I also follow the ketogenic diet and it’s working brilliantly for me. I’m not sure I’d be able to fast as I like food too much, although I did follow the 16:8 eating pattern for a few months and that worked too.


vasy
1 year ago

Hi @arknat
this compound certainly showed remyelinating properties in animal models, you can read that in paper cited above.
Other studies found choline and uridine to be neuroprotective in other ways
https://www.ncbi.nlm.nih.gov/pubmed/10561698
https://www.ncbi.nlm.nih.gov/pubmed/18587708
etc, etc
Unfortunately this still not confirmed in human trials

As far as I understand, there is general consensus that nerve conduction speed only can change due to de/remyelination (or applying potassium channel blockers eg Fampyra which mimicking the action of myelin sheath on demyelinated fibers).


arknat
1 year ago

@vasy,

Just read the link from your previous post. I had read about its neuro-protective properties for stroke patients. But just got to see about its myelin producing OPCs and oligodendrocytes proliferation. Yet another area where human trials can be easily conducted. Never taken choline supplements myself. I wonder if the amounts needed for any action needs to be sufficiently large. What were the amounts you took ? I don’t want to end up with head aches! I’ll probably go easy on the dosage.


vasy
1 year ago

@arknat, I took 3 grams a day, which roughly equals to dosage used in cited paper.
Up to 4 grams where used in clinical trials in stroke and dementia for prolonged time, so it should be pretty safe

Yep, I agree… it won’t cost much to conduct such trial. But who will pay? This compound is readily available and can not be patented
And as far as I understand it is said in the paper that mechanism of action is not fully understood, so even if it works in humans pharma does not know how to synthesize patentable analogue


arknat
1 year ago

Thanks @vasy


potter
1 year ago

arknat have you done any research into Biotin. I had read several articles on small research studies on Biotin repairing Myelin, results seem to be hopeful. I started taking 100mg of Biotin and have worked my way up to the max dose of 1000mg of Biotin a day. I figured if it didn’t repair Myelin, maybe it would do something for my thin brittle nails and thin broken hair. Potter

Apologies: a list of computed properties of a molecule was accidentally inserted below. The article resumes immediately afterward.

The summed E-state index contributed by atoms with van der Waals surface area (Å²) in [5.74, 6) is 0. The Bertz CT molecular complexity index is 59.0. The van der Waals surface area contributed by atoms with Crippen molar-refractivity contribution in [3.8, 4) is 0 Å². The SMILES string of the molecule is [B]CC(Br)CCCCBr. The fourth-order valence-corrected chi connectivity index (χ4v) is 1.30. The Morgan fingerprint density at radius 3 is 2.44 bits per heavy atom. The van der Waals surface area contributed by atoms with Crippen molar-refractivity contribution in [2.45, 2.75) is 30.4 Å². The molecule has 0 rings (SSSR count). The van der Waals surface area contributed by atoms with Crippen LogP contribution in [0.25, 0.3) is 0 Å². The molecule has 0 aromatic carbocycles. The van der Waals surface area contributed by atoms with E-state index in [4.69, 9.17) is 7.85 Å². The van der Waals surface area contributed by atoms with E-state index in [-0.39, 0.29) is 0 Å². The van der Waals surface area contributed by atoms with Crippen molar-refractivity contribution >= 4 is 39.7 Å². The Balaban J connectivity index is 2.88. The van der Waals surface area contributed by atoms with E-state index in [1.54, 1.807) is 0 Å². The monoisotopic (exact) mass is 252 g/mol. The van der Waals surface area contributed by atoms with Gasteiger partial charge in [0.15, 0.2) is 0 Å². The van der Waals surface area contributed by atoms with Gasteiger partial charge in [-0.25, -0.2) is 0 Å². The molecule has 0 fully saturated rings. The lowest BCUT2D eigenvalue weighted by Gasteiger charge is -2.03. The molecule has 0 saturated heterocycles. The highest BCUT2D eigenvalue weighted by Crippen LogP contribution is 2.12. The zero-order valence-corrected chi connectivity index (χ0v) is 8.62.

merfield
1 year ago

Potter, I’ve also got (splitting) brittle nails but thick. Thin broken hair though. Has it helped? The bonus is worth a try, Myelin repair is the goal but ancillary repair is good for morale.
I’m sure working up slowly is key. I tried colostrum, full dose straight off which upset me plus I’ve had no improvement though others obviously have.


arknat
1 year ago

@potter – Actually had not. Looking into it now .. Sounds very promising. Will start including it in my myelin renewal regimen. I saw some MS’ers with a 5000mcg dose (easily available in amazon) seem to benefit with tingling and numbness. As I was saying earlier, even a small benefit to feel closer to what you were before is worthwhile. Some to summarize for others in the community.

Highlights:

-High-dose biotin is a promising novel treatment for progressive multiple sclerosis.
-300 mg biotin daily improved MS-related disability in an open-label study.
-Biotin is essential for fatty acid synthesis and energy production.
-High-dose biotin may promote axonal remyelination by enhancing myelin production.
-High-dose biotin may also reduce axonal hypoxia through enhanced energy production.

Unlike Choline, studies have been conducted on Humans and more trials are in the offing. Seems like its mainly used for progressive forms of MS but I would think it should support relapsing-remitting types as well. As mentioned, side effects only seem to be doing good 🙂


potter
1 year ago

I read an article lately that taking Biotin twice a day works better. Next time I am ordering the 5000mcg and taking one in the morning and one at night, I already do that with my CQ10. I am also ordering my Tumeric with pepper in it next time. I found out Tumeric works better with pepper taken with it. You think you have something thoroughly research and then something new pops up. Potter